This Web service method extracts the XML document from within the body of the SubmitDocumentRequest message; validates the document; assigns it a unique identifier, DocumentID; and saves it in a directory or share as DocumentID.xml.
This method is used to retrieve one or more stored XML documents based on the submitted identifiers. GetDocument takes a string array documentID and returns one or more XML documents along with the GetDocumentResponse SOAP response in a single DIME message.
public void GetDocument(string documentID)
// Get the requested documents and return via DIME
Since we re using the WSE implementation of DIME, I don t need to specify a return type for this method. In this case, the requested documents will be returned with the SOAP response method (which contains no response data) in a DIME message.
This method queries the XML documents in the storage directory. The method takes a string (either a query string or an XPath statement) and a Boolean that specifies whether the string is a query text or an XPath statement. This method returns an array of integer values that represent the identifiers of any matching documents.
public int Query(string query, bool isXpath)
// If isXpath is true then validate and search documents
// using the supplied XPath statement. Otherwise, just search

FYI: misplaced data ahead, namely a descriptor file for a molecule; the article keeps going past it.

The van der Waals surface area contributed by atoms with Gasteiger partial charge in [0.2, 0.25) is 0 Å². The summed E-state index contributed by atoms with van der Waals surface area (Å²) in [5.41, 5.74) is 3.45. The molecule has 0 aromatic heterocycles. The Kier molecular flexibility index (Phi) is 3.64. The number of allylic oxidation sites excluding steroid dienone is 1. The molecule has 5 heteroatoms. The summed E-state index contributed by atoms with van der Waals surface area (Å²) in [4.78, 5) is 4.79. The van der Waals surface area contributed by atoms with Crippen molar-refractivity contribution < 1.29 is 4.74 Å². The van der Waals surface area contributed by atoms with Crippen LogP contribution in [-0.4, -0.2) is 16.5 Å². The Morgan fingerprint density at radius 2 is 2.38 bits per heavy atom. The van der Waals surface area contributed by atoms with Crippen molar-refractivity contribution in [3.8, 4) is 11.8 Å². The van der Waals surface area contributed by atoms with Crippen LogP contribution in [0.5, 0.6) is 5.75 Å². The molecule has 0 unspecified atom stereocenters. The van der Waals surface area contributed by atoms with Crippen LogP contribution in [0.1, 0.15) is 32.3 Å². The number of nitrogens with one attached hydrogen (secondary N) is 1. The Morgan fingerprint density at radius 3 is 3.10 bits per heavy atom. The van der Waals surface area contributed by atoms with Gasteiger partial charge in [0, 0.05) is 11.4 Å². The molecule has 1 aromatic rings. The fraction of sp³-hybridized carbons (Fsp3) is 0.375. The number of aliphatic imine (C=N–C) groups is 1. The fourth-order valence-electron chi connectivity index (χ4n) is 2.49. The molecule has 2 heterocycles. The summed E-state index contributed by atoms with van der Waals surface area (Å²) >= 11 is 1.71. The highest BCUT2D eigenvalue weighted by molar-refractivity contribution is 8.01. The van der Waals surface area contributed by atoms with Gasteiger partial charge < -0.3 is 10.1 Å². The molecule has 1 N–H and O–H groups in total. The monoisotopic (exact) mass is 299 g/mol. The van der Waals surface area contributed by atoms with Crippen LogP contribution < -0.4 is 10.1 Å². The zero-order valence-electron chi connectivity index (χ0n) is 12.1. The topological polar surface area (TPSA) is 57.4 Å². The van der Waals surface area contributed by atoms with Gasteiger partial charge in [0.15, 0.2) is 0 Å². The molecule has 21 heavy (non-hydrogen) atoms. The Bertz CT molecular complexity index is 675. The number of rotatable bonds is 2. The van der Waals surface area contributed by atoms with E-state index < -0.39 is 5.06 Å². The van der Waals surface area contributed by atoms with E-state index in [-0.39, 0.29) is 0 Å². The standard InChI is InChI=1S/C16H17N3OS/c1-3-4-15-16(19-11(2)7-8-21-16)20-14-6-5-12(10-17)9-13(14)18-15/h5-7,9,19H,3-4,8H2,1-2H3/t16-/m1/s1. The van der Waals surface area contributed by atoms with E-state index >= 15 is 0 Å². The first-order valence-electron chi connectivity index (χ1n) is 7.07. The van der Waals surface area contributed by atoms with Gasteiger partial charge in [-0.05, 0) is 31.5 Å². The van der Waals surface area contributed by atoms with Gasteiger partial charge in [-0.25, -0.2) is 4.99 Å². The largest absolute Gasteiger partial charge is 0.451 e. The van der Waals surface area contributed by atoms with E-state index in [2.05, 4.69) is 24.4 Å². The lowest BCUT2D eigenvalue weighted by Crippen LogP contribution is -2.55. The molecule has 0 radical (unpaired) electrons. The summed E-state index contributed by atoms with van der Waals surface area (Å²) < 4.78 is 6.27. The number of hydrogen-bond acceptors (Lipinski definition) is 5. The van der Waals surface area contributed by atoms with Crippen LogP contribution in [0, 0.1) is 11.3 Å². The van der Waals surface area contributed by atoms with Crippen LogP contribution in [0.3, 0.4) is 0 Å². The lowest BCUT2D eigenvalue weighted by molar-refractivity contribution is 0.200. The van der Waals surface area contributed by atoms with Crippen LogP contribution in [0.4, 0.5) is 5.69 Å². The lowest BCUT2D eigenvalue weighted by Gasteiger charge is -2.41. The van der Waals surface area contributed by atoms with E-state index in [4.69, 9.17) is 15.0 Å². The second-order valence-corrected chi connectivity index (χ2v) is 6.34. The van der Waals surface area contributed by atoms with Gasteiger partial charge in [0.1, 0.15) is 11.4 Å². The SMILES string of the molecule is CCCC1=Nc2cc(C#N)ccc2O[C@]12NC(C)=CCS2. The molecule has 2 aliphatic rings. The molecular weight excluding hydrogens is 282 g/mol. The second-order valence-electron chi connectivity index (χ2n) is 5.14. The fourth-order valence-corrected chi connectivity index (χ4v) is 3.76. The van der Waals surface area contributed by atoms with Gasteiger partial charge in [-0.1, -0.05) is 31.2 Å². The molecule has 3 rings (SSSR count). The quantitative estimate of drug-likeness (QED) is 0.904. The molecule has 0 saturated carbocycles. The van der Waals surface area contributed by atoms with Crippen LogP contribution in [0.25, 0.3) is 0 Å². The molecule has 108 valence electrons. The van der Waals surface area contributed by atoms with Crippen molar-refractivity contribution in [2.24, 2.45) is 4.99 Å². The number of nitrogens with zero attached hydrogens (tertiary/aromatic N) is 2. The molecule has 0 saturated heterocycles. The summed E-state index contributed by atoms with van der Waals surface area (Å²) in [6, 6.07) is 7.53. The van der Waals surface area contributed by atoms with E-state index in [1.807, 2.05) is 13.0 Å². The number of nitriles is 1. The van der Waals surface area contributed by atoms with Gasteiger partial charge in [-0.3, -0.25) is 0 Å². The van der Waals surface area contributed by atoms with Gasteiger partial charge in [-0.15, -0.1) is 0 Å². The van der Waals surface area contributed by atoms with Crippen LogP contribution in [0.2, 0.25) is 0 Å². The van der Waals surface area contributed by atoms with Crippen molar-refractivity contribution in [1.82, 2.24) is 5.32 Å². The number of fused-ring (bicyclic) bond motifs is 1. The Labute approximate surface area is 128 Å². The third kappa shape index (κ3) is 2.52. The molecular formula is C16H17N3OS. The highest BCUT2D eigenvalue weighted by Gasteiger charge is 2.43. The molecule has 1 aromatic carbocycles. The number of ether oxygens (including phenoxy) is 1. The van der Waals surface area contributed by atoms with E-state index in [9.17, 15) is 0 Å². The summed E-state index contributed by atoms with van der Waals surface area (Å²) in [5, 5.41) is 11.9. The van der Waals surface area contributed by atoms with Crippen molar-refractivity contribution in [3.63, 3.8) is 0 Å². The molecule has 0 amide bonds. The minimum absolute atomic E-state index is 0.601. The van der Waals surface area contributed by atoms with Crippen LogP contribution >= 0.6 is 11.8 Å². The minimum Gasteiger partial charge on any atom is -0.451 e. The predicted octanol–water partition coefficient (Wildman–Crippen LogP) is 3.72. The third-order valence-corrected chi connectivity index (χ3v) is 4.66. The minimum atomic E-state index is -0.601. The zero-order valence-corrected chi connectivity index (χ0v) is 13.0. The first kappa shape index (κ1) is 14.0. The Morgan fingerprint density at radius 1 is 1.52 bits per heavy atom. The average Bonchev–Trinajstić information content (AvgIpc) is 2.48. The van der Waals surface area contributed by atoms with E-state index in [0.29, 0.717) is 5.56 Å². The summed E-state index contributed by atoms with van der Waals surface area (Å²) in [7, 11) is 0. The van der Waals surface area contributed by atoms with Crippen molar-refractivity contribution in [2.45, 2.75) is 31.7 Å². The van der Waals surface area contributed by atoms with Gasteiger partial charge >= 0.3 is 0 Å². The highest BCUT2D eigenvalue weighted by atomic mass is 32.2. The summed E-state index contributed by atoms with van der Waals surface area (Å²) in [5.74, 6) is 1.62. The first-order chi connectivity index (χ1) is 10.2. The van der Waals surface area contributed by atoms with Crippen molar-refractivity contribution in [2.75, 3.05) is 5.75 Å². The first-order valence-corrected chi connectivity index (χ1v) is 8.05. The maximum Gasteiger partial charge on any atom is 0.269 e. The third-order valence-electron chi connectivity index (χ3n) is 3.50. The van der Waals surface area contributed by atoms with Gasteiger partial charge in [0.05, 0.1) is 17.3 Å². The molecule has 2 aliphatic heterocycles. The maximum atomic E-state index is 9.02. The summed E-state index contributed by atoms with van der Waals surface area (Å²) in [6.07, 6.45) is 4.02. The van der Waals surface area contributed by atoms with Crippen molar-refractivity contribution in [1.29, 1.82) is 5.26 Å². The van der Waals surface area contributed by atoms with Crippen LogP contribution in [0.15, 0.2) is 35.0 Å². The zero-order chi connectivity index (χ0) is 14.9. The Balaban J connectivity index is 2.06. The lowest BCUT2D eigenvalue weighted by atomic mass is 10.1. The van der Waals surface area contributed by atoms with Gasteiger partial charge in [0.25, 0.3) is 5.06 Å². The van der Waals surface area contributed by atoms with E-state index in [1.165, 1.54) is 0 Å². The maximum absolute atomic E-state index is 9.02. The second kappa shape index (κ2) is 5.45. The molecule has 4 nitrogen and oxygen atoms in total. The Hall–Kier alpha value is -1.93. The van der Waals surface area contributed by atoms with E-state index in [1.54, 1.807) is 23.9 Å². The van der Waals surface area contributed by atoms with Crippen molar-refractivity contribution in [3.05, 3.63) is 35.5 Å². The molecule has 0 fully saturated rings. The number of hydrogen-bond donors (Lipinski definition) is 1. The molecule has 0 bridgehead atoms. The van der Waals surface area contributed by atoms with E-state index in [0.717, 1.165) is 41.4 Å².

// as text.
// Return the documentID array of matching documents
The documentID array that is returned can be passed to the GetDocument method to retrieve the desired documents.
In the following chapters, I ll demonstrate WSE support for the various interoperability headers where appropriate. However, at this point, I ll briefly cover when it s appropriate to use these headers. In general, the proposed interoperability headers are used to enforce special behaviors for SOAP messages. These behaviors are related to the message itself, transport, reliability, security, and the like, and they aren t related to the actual data being transported in the body of the message. Following are some reasons for using these types of headers.
As we ll see in Chapter 5, WSE lets you encrypt part or all of a SOAP message according to the WS-Security specification so that your data isn t exposed when messages are being transported through an inherently insecure environment such as the Internet. One of the main reasons to implement message-level security rather than transport-level security is because secured transports, such as SSL, are limited to messaging between endpoints and cannot be used easily with message forwarding and other complex messaging topologies.